FILE - In this Sunday, June 7, 2020, file photo, a hundred faithful sit while minding social distancing, listening to Los Angeles Archbishop Jose H. Gomez celebrate Mass at Cathedral of Our Lady of the Angels, the first Mass held in English at the site since the re-opening of churches, in downtown Los Angeles. Attendance at the Mass is limited to 100 people. California Gov. Gavin Newsom on Monday, July 13, 2020, extended the closure of bars and indoor dining statewide and ordered gyms, churches and hair salons closed in most places as coronavirus cases keep rising in the nation's most populated state. Newsom has compared his strategy of opening and closing businesses as a

Governor shuts bars, dining as virus hits California hard

Jul. 14, 2020 1:02 AM EDT

SACRAMENTO, Calif. (AP) — As the coronavirus swept California with renewed ferocity, the governor once again closed bars, inside dining and, for much of the state, gyms, indoor church services and hair and nail salons in an effort to prevent COVID-19 cases from swamping hospitals. Gov. Gavin Newsom issued...

A chain-link fence lock is seen on a gate at a closed Ranchito Elementary School in the San Fernando Valley section of Los Angeles on Monday, July 13, 2020. Amid spiking coronavirus cases, Los Angeles Unified School District campuses will remain closed when classes resume in August, Superintendent Austin Beutner said Monday. (AP Photo/Richard Vogel)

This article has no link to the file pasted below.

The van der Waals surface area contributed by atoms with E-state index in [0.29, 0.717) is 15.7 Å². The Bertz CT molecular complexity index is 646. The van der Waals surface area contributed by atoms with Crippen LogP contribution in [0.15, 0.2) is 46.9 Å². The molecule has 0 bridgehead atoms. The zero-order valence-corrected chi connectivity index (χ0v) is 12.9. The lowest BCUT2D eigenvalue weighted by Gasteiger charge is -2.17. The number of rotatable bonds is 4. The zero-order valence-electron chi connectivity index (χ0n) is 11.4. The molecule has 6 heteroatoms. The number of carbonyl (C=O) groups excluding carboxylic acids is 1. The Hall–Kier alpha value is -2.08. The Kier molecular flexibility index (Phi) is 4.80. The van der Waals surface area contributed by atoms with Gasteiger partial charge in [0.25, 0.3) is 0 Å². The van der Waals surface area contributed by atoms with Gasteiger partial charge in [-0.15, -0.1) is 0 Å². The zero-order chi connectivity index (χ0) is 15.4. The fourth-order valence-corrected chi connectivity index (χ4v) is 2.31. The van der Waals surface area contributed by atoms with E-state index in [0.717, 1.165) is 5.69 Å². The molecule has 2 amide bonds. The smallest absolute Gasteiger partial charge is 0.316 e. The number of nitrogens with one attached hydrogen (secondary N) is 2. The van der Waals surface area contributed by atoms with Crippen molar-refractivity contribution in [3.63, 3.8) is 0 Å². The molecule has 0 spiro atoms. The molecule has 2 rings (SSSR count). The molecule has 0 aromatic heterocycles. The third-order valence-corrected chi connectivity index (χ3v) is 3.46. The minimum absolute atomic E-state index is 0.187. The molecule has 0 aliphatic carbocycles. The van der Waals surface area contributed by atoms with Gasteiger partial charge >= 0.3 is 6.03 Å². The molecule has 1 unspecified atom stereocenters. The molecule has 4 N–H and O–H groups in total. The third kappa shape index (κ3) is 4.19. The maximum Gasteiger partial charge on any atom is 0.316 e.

2 biggest California districts say school will start online

Jul. 14, 2020 12:31 AM EDT

SACRAMENTO, Calif. (AP) — The Los Angeles and San Diego school districts, the two largest in California with a combined K-12 student population of about 720,000, announced Monday they won't bring students back to classrooms next month because of rising coronavirus hospitalizations and infection rates....

A man wearing a mask to curb the spread of the coronavirus sits near a red lantern outside a restaurant in Beijing Monday, July 13, 2020. China reported eight new cases, all of them brought from outside the country, as domestic community infections fall to near zero. (AP Photo/Ng Han Guan)